That face is just about how I feel at this stage in my year of being mentored.

I had my second meeting with my mentor at the end of September, but because I haven’t had the concentration ability or the brain space since then I haven’t gone through their comments and suggestions. I have a deadline looming – my next commissioned translation – and that’s what’s taking centre stage at the moment.

Drws Du yn Nhonypandy

The backdrop of the story is the South Wales miners’ fight for a living wage in 1910, and their lockout and strike. The then Home Secretary, Winston Churchill, sent in the Metropolitan Police to quash the miners and riots ensued. Troops were then added to the mix to reinforce the police presence. Because of this, Churchill’s name is still derided in many quarters in Wales.

South Wales Welsh and South Wales English

One of the challenges of translating Drws Du yn Nhonypandy has been the South Wales Welsh speech of all the characters. Myrddin ap Dafydd, the author and commissioner of all my published translations to date, always wants to retain some Welsh words in the dialogue, but I wasn’t sure how much additional ‘flavour’ to transfer from one language to the other.

The sorts of words Myrddin wants me to retain are the equivalent of ‘lad’, ‘dear’, ‘mate’ etc. These words are tags in the dialogue. They remind readers that the characters would really be speaking Welsh. They don’t hinder the action or understanding, but they give the reader a gentle nudge.

The original Welsh dialogue in Drws Du yn Nhonypandy is rendered on the page how people from the Rhondda speak. Here is an example:

“O’s rhaid iti ga’l cymaint o ddŵr ar y llawr, grwt?”

In standard English, that would be:

“Do you have to get so much water on the floor, lad?”

How much dialect and accent is too much?

Before I started editing the first draft, I asked Myrddin how far he wanted me to go in conveying the way people in the Valleys speak English. I suggested three levels.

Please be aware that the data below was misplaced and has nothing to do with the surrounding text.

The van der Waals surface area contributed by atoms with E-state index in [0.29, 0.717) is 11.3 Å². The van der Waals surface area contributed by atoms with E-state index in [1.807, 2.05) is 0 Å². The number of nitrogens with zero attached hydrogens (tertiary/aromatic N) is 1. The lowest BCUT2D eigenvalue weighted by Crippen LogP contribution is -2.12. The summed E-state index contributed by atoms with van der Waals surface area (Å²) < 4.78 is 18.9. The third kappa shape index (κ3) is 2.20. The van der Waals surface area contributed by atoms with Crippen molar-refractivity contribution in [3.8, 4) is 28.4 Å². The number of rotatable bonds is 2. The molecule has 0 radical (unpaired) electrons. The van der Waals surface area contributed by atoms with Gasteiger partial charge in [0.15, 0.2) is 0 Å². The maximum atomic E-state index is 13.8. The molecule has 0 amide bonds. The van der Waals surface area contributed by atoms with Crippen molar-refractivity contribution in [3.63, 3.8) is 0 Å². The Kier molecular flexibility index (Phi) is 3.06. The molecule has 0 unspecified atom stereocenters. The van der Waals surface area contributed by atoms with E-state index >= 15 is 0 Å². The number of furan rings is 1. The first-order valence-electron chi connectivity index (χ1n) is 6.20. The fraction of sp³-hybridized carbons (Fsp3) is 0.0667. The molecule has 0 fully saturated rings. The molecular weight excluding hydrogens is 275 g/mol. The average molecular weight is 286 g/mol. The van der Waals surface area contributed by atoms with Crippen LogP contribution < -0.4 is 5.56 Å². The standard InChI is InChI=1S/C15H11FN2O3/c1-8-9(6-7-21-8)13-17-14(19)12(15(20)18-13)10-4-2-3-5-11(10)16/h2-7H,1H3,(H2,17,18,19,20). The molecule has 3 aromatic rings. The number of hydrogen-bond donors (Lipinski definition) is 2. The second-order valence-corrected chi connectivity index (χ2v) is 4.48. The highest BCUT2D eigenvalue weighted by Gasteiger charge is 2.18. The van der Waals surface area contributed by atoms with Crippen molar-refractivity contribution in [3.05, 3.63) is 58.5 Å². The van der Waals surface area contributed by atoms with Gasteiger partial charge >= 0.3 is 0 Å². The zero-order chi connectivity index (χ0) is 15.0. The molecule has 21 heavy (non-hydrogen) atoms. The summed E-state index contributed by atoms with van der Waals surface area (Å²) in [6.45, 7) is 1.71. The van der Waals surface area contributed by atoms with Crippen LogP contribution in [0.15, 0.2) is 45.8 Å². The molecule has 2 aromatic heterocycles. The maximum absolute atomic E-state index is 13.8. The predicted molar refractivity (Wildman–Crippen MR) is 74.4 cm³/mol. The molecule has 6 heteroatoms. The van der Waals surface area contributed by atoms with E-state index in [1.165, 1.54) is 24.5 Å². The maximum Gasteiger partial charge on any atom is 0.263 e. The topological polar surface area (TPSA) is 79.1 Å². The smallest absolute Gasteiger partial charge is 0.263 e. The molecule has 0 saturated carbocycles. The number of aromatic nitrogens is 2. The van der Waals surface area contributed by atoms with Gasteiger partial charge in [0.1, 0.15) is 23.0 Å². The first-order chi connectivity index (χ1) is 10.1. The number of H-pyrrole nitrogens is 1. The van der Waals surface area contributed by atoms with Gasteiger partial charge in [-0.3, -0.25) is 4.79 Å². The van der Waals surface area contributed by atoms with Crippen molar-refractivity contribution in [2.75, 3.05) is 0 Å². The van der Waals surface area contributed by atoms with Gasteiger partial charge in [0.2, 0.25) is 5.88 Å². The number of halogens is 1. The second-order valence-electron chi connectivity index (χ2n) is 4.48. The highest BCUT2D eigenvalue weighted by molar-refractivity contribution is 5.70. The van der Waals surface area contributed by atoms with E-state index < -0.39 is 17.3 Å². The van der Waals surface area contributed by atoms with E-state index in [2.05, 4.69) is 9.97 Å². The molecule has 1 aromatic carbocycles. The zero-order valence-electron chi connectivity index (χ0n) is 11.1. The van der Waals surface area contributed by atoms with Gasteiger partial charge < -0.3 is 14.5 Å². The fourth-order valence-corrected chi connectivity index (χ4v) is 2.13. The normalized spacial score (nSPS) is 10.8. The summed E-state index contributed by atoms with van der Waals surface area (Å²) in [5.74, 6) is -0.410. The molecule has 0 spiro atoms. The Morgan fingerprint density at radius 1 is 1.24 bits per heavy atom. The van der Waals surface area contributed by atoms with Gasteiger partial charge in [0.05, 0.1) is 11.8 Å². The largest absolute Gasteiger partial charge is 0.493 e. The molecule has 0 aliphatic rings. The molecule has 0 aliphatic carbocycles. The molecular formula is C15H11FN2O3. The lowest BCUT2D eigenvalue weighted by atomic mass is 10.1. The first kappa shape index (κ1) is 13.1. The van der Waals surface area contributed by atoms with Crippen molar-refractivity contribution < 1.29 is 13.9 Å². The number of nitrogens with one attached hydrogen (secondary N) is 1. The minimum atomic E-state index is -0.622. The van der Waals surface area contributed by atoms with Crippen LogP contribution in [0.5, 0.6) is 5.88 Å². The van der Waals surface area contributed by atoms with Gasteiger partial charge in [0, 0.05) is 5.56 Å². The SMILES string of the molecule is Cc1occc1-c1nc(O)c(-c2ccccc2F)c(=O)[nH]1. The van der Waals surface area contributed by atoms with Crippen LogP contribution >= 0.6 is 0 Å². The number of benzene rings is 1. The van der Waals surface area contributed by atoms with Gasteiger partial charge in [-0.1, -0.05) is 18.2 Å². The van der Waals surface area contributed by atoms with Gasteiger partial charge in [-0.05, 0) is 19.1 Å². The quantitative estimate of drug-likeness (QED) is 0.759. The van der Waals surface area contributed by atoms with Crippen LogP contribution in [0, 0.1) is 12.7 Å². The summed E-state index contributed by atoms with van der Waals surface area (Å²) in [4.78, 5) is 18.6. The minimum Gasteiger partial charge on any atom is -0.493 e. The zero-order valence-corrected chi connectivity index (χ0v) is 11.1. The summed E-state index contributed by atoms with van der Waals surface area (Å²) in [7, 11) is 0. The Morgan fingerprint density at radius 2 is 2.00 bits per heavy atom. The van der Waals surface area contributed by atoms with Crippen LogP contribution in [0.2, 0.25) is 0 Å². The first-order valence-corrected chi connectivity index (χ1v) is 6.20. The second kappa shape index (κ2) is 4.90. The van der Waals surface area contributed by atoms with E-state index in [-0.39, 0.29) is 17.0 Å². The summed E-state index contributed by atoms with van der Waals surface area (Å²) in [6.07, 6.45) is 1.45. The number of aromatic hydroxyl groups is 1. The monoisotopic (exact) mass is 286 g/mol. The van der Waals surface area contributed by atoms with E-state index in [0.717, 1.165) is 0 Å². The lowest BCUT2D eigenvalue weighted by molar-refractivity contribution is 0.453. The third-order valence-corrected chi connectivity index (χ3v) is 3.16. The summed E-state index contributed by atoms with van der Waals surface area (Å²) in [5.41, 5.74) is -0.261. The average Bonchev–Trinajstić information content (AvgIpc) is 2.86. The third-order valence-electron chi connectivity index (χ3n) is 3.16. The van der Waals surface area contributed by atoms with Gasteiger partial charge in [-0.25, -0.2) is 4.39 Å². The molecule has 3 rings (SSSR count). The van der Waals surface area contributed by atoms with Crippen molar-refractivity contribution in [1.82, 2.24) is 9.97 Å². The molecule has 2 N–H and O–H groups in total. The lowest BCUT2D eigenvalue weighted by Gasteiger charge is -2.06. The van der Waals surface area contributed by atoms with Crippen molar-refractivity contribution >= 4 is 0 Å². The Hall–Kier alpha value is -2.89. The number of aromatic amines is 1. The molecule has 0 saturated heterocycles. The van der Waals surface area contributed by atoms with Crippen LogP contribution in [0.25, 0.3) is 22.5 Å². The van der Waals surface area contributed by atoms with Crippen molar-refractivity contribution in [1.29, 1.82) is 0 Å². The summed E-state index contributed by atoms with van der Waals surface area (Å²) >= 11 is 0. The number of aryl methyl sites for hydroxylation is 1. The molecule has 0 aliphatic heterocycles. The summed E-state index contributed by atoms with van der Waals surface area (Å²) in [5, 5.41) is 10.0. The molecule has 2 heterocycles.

One

The first level was to take our usual approach. That means that, in this book, I would include a sprinkling of Welsh words, including ‘crwt’. The word means ‘lad’ or ‘boy’ in South Wales Welsh (‘grwt’ is the mutated form of the root word ‘crwt’). This level looks like this:

“Do you have to get so much water on the floor, crwt?”

Two

A second, deeper level would be for me to reproduce the English accent of the Valleys. I suggested limiting this way of speaking to one or two peripheral characters. An example of such a character is Tal, a grizzled miner who is also a promoter and trainer of bare knuckle boxers. Here he is, in conversation with Moc.

“Elli drefnu gornest i Wil ’ma?”

“Dim problem, Moc. Ma fe’n fachan teidi gyda’i ddyrne. Gawn ni gwpwl o rowndie yma rhyw noson wythnos nesa, ife?”

“Na, un fowr y tro hyn, Tal. Lan ar y mynydd. Yn erbyn un o fois Gilfach-goch. Beth am bnawn Sadwrn?”

In the Welsh, both Moc and Tal speak in the same way. A standard translation would be:

“Can you arrange a bout for Wil here?”

“No problem, Moc. He’s a tidy with his fists, that boy. We’ll have a couple of rounds here one night next week, is it?”

“No, a big one this time, Tal. Up on the mountain. Against one of the Gilfach-goch lads. What about Saturday afternoon?”

Here it is again, but in this version I’ve rendered Tal’s speech only into a form of English with similar contractions and accent as in the original Welsh text: